“I scream, you scream, we all scream for ice cream!” Shout this mantra from the rooftops, because Sunday is National Ice Cream Day!
With temperatures hitting the mid-nineties this week, the only reasonable way to cope is to eat ice cream. Lots of it. Possibly for every meal. I’ll have to drop by Giant Donuts & Ice Cream in Oakley for my two or three scoops.
In 1984, President Ronald Reagan designated July as National Ice Cream Month. He also declared that the third Sunday in July would be National Ice Cream Day.
Ice cream facts
Why is National Ice Cream Day celebrated in the U.S.? Why not? Fact is, the U.S. nationally enjoys a whopping 48 pints of ice cream per person every year on average, making Americans the No. 1 ice cream consumers worldwide. Coming in No. 2? New Zealand.
The top five ice cream flavors enjoyed by Americans? That would be vanilla at 27.8%, followed by chocolate (14.3%), strawberry (3.3%), chocolate chip (3.3%) and butter pecan (2.8%).
Doctors suggest eating ice cream alternating with gelato to help beat the oppressive summer heat.
It wasn’t until Italian explorer Marco Polo returned from the Far East (with a recipe that mostly resembled sherbet) that Europeans got their first taste of what we now know as ice cream.
During the St. Louis World Fair in 1904, a vendor ran out of ice cream cups to serve visitors. He quickly enlisted the help of a neighboring vendor who provided rolled-up waffle cones in which to serve the sweet treat ….and the ice cream cone was born!
Approximately 9 percent of all the milk the nation’s dairy farmers produce is used to make ice cream, which contribute significantly to the economic well-being of the dairy industry here in the U.S.
The first advertisement for ice cream in America was in the New York Gazette dated May 12, 1777. Confectioner Phillip Lenzi announced that ice cream would be available at his shop “almost every day.” Records show that President George Washington spent $200 on ice cream in the summer 1790 and in 1813 First Lady Dolly Madison served strawberry ice cream at President Madison second inaugural banquet.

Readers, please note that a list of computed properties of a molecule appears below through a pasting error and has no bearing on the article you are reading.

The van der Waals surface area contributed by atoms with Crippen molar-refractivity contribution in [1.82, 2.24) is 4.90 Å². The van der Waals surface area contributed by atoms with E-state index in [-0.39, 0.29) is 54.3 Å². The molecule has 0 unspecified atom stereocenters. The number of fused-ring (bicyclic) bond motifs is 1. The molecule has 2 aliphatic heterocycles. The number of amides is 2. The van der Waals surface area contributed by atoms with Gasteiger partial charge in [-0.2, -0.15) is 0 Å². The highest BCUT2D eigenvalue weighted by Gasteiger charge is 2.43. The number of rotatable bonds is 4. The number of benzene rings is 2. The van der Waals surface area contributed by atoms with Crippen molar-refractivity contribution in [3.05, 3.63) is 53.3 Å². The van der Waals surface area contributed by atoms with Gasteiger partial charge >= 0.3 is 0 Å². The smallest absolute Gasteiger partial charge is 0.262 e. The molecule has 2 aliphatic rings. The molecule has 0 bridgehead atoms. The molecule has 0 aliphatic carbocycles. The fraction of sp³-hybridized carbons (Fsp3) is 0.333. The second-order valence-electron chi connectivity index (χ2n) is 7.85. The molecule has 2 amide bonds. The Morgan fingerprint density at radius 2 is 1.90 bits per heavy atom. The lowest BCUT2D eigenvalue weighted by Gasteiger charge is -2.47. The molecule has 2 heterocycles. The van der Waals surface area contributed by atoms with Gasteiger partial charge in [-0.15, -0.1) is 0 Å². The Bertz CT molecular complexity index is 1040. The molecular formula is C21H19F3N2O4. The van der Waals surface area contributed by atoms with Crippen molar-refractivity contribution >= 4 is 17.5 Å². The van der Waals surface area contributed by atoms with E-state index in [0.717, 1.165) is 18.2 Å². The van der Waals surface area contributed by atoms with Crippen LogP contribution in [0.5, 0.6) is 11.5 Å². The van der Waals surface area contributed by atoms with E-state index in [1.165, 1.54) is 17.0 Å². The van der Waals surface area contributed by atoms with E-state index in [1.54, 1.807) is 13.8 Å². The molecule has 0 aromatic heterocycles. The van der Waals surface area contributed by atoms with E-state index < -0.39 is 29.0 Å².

Ice cream remained a delicacy for the wealthy and elite in American society well into the early 1800s. When insulated ice houses were invented, ice cream soon became an industry pioneered by a Baltimore milk dealer. As with many other products, ice cream involved with the invention of technologies like steam power and motorized vehicles.
In 1874, the first American soda fountain shop was established. There customers could go and indulge in any ice cream concoction thinkable. In response to religious criticism for eating sinfully rich ice cream “Sunday’s” in the late 1890s, the name was eventually changed to “sundae” to prevent any connection with the Sabbath.
It takes 12 lbs. of milk to make just one gallon of ice cream. Wonder how they fit it all in one carton?
It takes an average of 50 licks to polish off a single-scoop ice cream cone.
The biggest ice cream sundae in history was made in Edmonton, Alberta, Canada, in 1988, and weighed in at over 24 tons.
In 2003, Portland, Oregon bought more ice cream per person than any other U.S. city.
California produces the most ice cream in the U.S.
The U.S. produces the most ice cream in the world.
The ice-cream industry generates more than $21 billion in annual sales in the United States.
“Brain freeze” is triggered when ice cream touches the roof of your mouth, causing blood vessels in the head to dilate.